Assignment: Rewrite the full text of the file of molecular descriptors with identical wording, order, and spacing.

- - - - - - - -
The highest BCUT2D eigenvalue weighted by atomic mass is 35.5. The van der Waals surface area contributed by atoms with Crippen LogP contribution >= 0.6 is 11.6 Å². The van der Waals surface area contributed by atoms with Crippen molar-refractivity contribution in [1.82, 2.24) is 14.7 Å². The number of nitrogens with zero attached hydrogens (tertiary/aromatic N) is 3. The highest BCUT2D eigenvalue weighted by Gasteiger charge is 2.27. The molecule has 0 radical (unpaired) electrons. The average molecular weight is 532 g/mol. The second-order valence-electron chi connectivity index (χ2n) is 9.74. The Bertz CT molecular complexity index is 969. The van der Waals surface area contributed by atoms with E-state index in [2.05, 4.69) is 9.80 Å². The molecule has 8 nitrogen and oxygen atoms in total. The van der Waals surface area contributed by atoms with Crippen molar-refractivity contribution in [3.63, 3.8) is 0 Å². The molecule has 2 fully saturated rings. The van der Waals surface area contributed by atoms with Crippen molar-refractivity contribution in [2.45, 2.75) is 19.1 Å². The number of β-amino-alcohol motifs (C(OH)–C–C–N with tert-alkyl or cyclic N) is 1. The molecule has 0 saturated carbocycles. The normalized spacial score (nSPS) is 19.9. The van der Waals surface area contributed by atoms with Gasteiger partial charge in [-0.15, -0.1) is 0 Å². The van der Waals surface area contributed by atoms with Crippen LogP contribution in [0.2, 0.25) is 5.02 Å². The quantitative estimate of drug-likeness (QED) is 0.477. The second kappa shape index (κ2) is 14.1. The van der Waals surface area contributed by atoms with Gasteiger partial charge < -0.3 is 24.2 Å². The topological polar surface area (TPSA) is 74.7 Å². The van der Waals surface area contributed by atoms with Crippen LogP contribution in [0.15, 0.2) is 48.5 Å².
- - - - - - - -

The highest BCUT2D eigenvalue weighted by atomic mass is 35.5. The van der Waals surface area contributed by atoms with Crippen LogP contribution >= 0.6 is 11.6 Å². The van der Waals surface area contributed by atoms with Crippen molar-refractivity contribution in [1.82, 2.24) is 14.7 Å². The number of nitrogens with zero attached hydrogens (tertiary/aromatic N) is 3. The highest BCUT2D eigenvalue weighted by Gasteiger charge is 2.27. The molecule has 0 radical (unpaired) electrons. The average molecular weight is 532 g/mol. The second-order valence-electron chi connectivity index (χ2n) is 9.74. The Bertz CT molecular complexity index is 969. The van der Waals surface area contributed by atoms with E-state index in [2.05, 4.69) is 9.80 Å². The molecule has 8 nitrogen and oxygen atoms in total. The van der Waals surface area contributed by atoms with Crippen molar-refractivity contribution in [3.63, 3.8) is 0 Å². The molecule has 2 fully saturated rings. The van der Waals surface area contributed by atoms with Crippen molar-refractivity contribution in [2.45, 2.75) is 19.1 Å². The number of β-amino-alcohol motifs (C(OH)–C–C–N with tert-alkyl or cyclic N) is 1. The molecule has 0 saturated carbocycles. The normalized spacial score (nSPS) is 19.9. The van der Waals surface area contributed by atoms with Gasteiger partial charge in [-0.15, -0.1) is 0 Å². The van der Waals surface area contributed by atoms with Crippen LogP contribution in [0.2, 0.25) is 5.02 Å². The quantitative estimate of drug-likeness (QED) is 0.477. The second kappa shape index (κ2) is 14.1. The van der Waals surface area contributed by atoms with Gasteiger partial charge < -0.3 is 24.2 Å². The topological polar surface area (TPSA) is 74.7 Å². The van der Waals surface area contributed by atoms with Crippen LogP contribution in [0.15, 0.2) is 48.5 Å².